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From: knowledgehungry on 7 Oct 2005 15:01 Dear Sir, I know how to do maths using maths co-processor. I can also do addition/substraction/multiplication WITHOUT maths co-processor. But I am stuck up with Division. Can anybody tell me how to perform division without getting divide overflow and WITHOUT using maths co-processor using assembly language ? I would also like to know hoe to calculate log and antilog WITHOUT using maths co-processor. I know how to convert ascii to float or double using maths co-processor but do not know how to do conversion WITHOUT using maths coprocessor. Please tell me how to do these things in assembly language. Are there any good sites for mathematics using assembly language ? -Mahesh Shrikrishna Chavan chavanmaheshs (a)yahoo.co.in
From: Richard Cooper on 7 Oct 2005 23:06 On Fri, 07 Oct 2005 15:01:47 -0400, knowledgehungry <chavanmaheshs (a)yahoo.co.in> wrote:> Can anybody tell me how to perform > division without getting divide overflow and WITHOUT using maths > co-processor using assembly language ? Well, the easy way would be the divide instruction. But short of that, you just have to do long division. Say you want to divide 13482 by 234. In binary, these are 11010010101010 and 11101010. So it's done like this: ________________ 11101010 ) 11010010101010 Then we go here: __________1_____ 11101010 ) 11010010101010 -11101010 -------------- 1011101101010 And then we go here: __________11____ 11101010 ) 11010010101010 -11101010 -------------- 1011101101010 -11101010 ------------- 100011001010 Then we go here: __________111___ 11101010 ) 11010010101010 -11101010 -------------- 1011101101010 -11101010 ------------- 100011001010 -11101010 ------------ 101111010 Then we go like this: __________11100_ 11101010 ) 11010010101010 -11101010 -------------- 1011101101010 -11101010 ------------- 100011001010 -11101010 ------------ 101111010 Then we do like this: __________111001 11101010 ) 11010010101010 -11101010 -------------- 1011101101010 -11101010 ------------- 100011001010 -11101010 ------------ 101111010 -11101010 --------- 10010000 And then we do this: __________111001 R 10010000 11101010 ) 11010010101010 -11101010 -------------- 1011101101010 -11101010 ------------- 100011001010 -11101010 ------------ 101111010 -11101010 --------- 10010000 And so 13482 divided by 234 is 57 remainder 144. (And how surprised am I that I didn't screw that up somewhere...) As you see, it amounts to a loop of a shift right, a compare, and a possible subtraction. > I would also like to know hoe to calculate log and antilog WITHOUT > using maths co-processor. That I learned myself from MathWorld, and so I guess a link there is in order: http://mathforum.org/library/drmath/view/55566.html Pay attention to what it says about how the function takes longer depending on what numbers you put into it. For example, calculating log_10(12345678) will take an impossibly long time, but calculating log_10(1.2345678) will be quite fast, and then you just multiply your answer by 7 (which is from the 10^7 that you divided 12345678 by) and you've got the answer to log_10(12345678). However, you'll notice that the logarithm formulas are for log_e. To fix that, you just divide by the log_e of the base that you really want. For example, log_10(12345678) is the same as log_e(12345678) divided by log_e(10). If you're doing a lot of log_10 it's of course beneficial to store the result of log_e(10) so that the conversion is simply a divide. As for the antilog, and everything else I know, I got that out of some 1960's math book I found in a library somewhere. (It seems like they stopped making good books around 1984 or so, so if you want any real information you have to skip the book store and head straight to the library.) "Mathmematics for Computer Technology" by Paul Carter. It goes like this: b^x = 1 + x * ln(b) + (x*ln(b))^2/2! + (x*ln(b))^3/3! ...and so on and so on... ln(x) is of course log_e(x) 2! is 2, 3! is 6, 4! is 24, 5! is 120, 6! is 720, etc... I have another formula written for ln(x). For it you first calculate a = (x-1)/(x+1), then you calculate ln(x) = 2a + (2*a^3)/3 + (2*a^5)/5 + (2*a^7)/7 ...and so on. Naturally, with all of this, it might be nice to calculate e. e = 2 + 1/2! + 1/3! + 1/4! ...and so on. The e^x antilog is a bit easier. e^x = 1 + x + x^2/2! + x^3/3! + x^4/4! ....and so on. > I know how to convert ascii to float or double using maths co-processor > but do not know how to do conversion WITHOUT using maths coprocessor. I myself just do everything in integers, using fixed-point math when I need fractions. If I really want floating point I use the FPU, because I don't believe I'm going to do it faster than it will. I never touch a finger to the floating point numbers. I use fild to load numbers and fist to store them. Were I to do something as silly as use the FPU to calculate sales tax, I'd store the dollar amounts as a count of pennies, so that 100 equaled $1, and when loading it into the FPU, just divide by 100 after it's loaded, and multiply by 100 before storing back to memory. I'm of the opinion that floating point shouldn't be used for anything that isn't scientific. Anything that can be done with fixed point math or integers should be done with fixed point math or integers. In particular I want to scream every time my FTP program tells me that it transfered a file at 3.52312553E+3 KB/s. > Please tell me how to do these things in assembly language. Are there > any good sites for mathematics using assembly language ? None that I'm aware of. (except for mathworld, but it's just math in general, not specific to assembly language) Anyway, while you're at it, you might like to know how to calculate the 1.483'th root of 4.145. That's just antilog( 1/1.483 * log(4.145) ), where of course the base of the log can be whatever is convienent, which will of course be e. Then there's sine, cosine, and arctangent. sin(x) = x - x^3/3! + x^5/5! - x^7/7! + x^9/9! - x^11/11! ...and so on. cos(x) = 1 - x^2/2! + x^4/4! - x^6/6! + x^8/8! - x^10/10! ...and so on. atan(x) = x - x^3/3 + x^5/5 - x^7/7 + x^9/9 - x^11/11 ... and so on. The atan formula has the restriction that x has to be between -1 and 1, so for example to calculate atan(2) you have to calculate arctan(0.5) and then fudge the result. Not nearly as joyful as the FPU's atan2 instruction. Now what I don't know how to do is calculate pi.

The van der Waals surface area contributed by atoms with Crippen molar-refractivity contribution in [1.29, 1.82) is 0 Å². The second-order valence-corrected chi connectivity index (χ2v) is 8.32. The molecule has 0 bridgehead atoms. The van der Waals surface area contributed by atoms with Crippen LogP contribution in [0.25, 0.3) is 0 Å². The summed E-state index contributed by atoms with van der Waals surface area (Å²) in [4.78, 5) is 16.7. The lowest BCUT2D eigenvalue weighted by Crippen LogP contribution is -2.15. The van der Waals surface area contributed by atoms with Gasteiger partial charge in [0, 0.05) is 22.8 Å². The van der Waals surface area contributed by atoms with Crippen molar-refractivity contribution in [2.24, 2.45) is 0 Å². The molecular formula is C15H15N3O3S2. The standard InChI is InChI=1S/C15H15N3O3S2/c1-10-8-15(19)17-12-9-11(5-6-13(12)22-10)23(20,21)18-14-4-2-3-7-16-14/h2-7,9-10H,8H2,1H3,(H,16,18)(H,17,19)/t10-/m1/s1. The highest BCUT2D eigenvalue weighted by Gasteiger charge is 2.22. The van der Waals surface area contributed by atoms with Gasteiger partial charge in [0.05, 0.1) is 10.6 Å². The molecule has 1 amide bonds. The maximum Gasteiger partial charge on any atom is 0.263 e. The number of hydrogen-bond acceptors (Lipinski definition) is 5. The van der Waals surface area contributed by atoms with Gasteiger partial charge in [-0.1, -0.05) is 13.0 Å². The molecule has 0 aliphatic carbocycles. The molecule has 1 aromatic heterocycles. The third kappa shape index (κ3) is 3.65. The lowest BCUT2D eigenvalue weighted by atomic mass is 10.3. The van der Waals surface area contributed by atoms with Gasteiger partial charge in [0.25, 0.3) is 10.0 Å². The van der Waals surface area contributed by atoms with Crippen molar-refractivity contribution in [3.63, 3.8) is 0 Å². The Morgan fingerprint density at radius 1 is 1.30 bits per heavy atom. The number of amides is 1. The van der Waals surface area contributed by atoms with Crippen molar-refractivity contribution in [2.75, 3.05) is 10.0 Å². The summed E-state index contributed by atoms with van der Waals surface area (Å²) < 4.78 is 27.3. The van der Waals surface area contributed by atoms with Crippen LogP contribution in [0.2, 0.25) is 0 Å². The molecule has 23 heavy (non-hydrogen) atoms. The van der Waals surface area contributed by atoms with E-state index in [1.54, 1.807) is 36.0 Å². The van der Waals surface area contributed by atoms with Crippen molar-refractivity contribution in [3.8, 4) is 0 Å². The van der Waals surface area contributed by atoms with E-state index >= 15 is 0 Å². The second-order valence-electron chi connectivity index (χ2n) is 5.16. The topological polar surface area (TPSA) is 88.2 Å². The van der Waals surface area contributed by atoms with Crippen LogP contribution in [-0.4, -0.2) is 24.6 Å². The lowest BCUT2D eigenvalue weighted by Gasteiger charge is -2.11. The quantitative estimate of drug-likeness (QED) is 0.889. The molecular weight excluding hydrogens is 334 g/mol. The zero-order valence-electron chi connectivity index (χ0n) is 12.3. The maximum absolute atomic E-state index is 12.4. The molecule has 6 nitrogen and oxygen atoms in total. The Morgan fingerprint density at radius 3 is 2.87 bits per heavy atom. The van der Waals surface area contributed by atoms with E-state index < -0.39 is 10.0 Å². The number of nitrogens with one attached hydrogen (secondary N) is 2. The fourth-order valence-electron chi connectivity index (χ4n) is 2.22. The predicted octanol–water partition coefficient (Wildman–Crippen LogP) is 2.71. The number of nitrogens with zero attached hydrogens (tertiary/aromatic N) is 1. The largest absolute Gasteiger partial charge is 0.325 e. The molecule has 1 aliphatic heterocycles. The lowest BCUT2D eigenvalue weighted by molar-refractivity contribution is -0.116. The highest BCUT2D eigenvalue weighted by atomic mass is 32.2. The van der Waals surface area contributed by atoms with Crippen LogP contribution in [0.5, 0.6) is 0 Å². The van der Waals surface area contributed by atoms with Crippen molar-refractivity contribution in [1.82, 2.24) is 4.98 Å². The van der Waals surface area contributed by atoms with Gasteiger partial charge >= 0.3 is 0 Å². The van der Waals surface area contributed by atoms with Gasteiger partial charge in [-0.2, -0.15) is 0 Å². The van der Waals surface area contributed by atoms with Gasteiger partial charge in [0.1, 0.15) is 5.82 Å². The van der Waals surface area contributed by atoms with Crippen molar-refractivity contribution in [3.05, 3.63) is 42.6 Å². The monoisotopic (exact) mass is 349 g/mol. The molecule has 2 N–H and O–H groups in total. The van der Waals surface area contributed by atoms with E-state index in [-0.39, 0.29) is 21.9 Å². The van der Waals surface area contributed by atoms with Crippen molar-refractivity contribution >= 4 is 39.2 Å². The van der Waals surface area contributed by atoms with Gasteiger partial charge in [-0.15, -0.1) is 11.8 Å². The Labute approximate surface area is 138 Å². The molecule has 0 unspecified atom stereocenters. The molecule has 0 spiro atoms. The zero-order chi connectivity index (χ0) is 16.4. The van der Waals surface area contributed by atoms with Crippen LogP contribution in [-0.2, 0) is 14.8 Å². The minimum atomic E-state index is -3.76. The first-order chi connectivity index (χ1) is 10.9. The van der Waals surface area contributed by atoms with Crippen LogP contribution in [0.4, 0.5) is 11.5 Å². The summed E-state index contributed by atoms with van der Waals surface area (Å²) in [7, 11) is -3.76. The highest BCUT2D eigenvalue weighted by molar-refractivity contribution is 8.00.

From: Evenbit on 7 Oct 2005 23:57 Richard Cooper wrote: > Now what I don't know how to do is calculate pi. This will get you close enough: 2378.9396/757.24 Nathan.
From: ararghmail510NOSPAM on 8 Oct 2005 00:26 On Sat, 08 Oct 2005 03:06:35 GMT, "Richard Cooper" <spamandviruses (a)rr.com> wrote:<snip> >Now what I don't know how to do is calculate pi. ATN(1) * 4 Is what I usually use. Also: pi/4 = 1 - 1/3 + 1/5 - 1/7 + .... Which is a reduction of the atan routine, I think. In QBasic something like (doesn't converge all that fast): DEFDBL A-Z p = 1 FOR n = 3 TO 9999999 STEP 4 p = p - (1# / n) p = p + (1# / (n + 2#)) PRINT n, p * 4# NEXT n ' this is for reference: PRINT , ATN(1#) * 4# -- ArarghMail510 at [drop the 'http://www.' from ->] http://www.arargh.com BCET Basic Compiler Page: http://www.arargh.com/basic/index.html To reply by email, remove the garbage from the reply address.
From: Evenbit on 8 Oct 2005 00:51
ararghmail510NOSPAM (a)NOW.AT.arargh.com wrote:[snip] > In QBasic something like (doesn't converge all that fast): > > DEFDBL A-Z > > p = 1 > FOR n = 3 TO 9999999 STEP 4 > p = p - (1# / n) > p = p + (1# / (n + 2#)) > PRINT n, p * 4# > NEXT n > > ' this is for reference: > PRINT , ATN(1#) * 4# Dang!! Is that some new-fangled Super-Extra-High Level Assembler you are using there??? I can't tell from the syntax which registers you are using, how many jumps you are making, or which flags you are testing. :) Nathan. |